By 2022, informal employment in Lebanon had reached a whopping 62.4%. There, working conditions are characterised by the absence of benefits and protection mechanisms, particularly harming employees who look after children.

Social barriers and policy neglect

Throughout its history, the country’s political leadership and society has systematically failed to recognize care work as real work.

Social stereotypes and stigma around care work where it is not recognized as “real work” persist, and care is often looked down upon or underappreciated.

The value of care work is similarly ignored by policy makers. For instance, the country’s successive governments have still not put in place any adequate monitoring or data collection tools to monitor care work. This lack of quantification mirrors the cultural and more general absence of recognition and appreciation of care work.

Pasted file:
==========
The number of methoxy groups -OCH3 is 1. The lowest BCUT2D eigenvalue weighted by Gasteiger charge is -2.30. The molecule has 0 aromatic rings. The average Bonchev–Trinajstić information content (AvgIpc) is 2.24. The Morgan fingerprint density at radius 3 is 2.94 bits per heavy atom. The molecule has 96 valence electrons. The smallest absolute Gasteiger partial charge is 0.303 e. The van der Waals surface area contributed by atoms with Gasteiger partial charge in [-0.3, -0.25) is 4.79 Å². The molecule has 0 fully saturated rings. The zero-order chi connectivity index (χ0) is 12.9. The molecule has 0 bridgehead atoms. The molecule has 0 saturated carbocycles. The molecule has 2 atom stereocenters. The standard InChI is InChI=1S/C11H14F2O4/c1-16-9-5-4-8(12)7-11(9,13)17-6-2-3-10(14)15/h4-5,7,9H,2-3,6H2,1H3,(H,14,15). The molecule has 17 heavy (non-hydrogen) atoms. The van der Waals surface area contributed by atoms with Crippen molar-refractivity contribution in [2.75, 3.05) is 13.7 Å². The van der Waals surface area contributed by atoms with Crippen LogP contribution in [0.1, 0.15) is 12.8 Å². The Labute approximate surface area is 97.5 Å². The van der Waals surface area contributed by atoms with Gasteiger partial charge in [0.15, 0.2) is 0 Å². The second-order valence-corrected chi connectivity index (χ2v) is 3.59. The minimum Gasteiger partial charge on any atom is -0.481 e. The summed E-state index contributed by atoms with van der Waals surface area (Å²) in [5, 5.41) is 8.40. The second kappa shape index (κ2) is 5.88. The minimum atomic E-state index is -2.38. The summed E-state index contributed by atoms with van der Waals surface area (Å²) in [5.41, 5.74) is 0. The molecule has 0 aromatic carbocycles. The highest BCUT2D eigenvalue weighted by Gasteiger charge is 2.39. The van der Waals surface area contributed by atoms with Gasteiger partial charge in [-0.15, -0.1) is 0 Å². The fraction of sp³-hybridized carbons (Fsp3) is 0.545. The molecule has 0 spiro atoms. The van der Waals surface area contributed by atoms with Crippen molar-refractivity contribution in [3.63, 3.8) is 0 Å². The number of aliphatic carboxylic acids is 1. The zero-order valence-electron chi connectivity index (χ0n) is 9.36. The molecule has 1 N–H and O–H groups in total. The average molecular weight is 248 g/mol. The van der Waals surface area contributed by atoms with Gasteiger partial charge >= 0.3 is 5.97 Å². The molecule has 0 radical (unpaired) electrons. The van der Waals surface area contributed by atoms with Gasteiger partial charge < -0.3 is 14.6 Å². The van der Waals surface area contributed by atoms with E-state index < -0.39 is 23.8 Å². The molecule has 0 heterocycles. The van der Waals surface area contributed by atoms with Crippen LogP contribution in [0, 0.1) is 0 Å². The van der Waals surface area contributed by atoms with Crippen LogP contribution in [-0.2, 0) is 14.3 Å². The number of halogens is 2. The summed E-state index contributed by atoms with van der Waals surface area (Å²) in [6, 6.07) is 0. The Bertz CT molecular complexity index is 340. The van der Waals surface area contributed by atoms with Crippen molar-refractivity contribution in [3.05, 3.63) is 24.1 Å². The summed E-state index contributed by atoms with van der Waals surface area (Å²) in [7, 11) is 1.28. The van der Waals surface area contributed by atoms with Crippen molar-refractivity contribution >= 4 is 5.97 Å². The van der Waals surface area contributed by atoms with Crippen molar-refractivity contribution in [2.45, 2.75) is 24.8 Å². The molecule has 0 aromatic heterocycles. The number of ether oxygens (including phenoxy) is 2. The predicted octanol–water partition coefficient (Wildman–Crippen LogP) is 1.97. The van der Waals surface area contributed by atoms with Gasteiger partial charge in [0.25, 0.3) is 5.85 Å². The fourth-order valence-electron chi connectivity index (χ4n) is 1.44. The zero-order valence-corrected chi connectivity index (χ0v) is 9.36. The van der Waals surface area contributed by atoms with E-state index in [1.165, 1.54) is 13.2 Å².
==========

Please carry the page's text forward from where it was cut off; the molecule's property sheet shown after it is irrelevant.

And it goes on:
Added to these challenges are the damages to carers’ lives caused by ongoing conflict and forced displacement. The country continues to face recurrent Israeli violations, including targeting of healthcare facilities, educational institutions and farms and the use of the internationally prohibited white phosphorus, burning large swathes of South Lebanon’s agricultural land. All of this has a direct impact on women’s wellbeing, livelihoods and care responsibilities. Research on Lebanon has shown that female refugees and MDWs face extra barriers to accessing sexual and reproductive health and rights (SRHR) services and gender-sensitive shelter accommodations.

Let’s put care at the centre of Lebanon’s path to recovery